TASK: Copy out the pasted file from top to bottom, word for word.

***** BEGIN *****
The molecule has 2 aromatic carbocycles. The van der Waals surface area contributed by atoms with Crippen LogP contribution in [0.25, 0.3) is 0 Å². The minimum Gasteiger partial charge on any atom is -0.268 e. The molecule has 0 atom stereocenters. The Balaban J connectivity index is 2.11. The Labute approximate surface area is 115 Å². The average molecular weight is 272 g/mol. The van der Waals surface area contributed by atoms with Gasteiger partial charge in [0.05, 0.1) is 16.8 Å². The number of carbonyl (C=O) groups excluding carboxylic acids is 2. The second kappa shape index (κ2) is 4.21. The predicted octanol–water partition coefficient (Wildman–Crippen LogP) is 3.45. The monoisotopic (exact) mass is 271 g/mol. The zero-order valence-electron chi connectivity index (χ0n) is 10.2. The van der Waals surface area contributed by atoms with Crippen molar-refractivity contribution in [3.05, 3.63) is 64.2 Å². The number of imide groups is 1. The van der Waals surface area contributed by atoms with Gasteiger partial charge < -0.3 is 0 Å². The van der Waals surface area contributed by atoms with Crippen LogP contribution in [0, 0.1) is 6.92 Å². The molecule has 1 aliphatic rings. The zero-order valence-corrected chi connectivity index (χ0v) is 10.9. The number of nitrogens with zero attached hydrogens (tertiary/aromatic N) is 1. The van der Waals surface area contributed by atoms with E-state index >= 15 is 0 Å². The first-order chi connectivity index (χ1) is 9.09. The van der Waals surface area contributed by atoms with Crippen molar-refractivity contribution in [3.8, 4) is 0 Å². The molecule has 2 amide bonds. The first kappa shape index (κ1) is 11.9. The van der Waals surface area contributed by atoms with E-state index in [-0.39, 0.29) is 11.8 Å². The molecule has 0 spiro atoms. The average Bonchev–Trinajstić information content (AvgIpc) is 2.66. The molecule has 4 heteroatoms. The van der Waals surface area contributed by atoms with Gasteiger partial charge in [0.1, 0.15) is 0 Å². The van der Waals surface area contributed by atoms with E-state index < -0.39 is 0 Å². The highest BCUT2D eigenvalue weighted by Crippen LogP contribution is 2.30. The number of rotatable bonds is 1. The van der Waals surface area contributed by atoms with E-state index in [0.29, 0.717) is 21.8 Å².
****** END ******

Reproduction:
The molecule has 2 aromatic carbocycles. The van der Waals surface area contributed by atoms with Crippen LogP contribution in [0.25, 0.3) is 0 Å². The minimum Gasteiger partial charge on any atom is -0.268 e. The molecule has 0 atom stereocenters. The Balaban J connectivity index is 2.11. The Labute approximate surface area is 115 Å². The average molecular weight is 272 g/mol. The van der Waals surface area contributed by atoms with Gasteiger partial charge in [0.05, 0.1) is 16.8 Å². The number of carbonyl (C=O) groups excluding carboxylic acids is 2. The second kappa shape index (κ2) is 4.21. The predicted octanol–water partition coefficient (Wildman–Crippen LogP) is 3.45. The monoisotopic (exact) mass is 271 g/mol. The zero-order valence-electron chi connectivity index (χ0n) is 10.2. The van der Waals surface area contributed by atoms with Crippen molar-refractivity contribution in [3.05, 3.63) is 64.2 Å². The number of imide groups is 1. The van der Waals surface area contributed by atoms with Gasteiger partial charge < -0.3 is 0 Å². The van der Waals surface area contributed by atoms with Crippen LogP contribution in [0, 0.1) is 6.92 Å². The molecule has 1 aliphatic rings. The zero-order valence-corrected chi connectivity index (χ0v) is 10.9. The number of nitrogens with zero attached hydrogens (tertiary/aromatic N) is 1. The van der Waals surface area contributed by atoms with E-state index >= 15 is 0 Å². The first-order chi connectivity index (χ1) is 9.09. The van der Waals surface area contributed by atoms with Crippen molar-refractivity contribution in [3.8, 4) is 0 Å². The molecule has 2 amide bonds. The first kappa shape index (κ1) is 11.9. The van der Waals surface area contributed by atoms with E-state index in [-0.39, 0.29) is 11.8 Å². The molecule has 0 spiro atoms. The average Bonchev–Trinajstić information content (AvgIpc) is 2.66. The molecule has 4 heteroatoms. The van der Waals surface area contributed by atoms with Gasteiger partial charge in [0.1, 0.15) is 0 Å². The van der Waals surface area contributed by atoms with E-state index < -0.39 is 0 Å². The highest BCUT2D eigenvalue weighted by Crippen LogP contribution is 2.30. The number of rotatable bonds is 1. The van der Waals surface area contributed by atoms with E-state index in [0.29, 0.717) is 21.8 Å².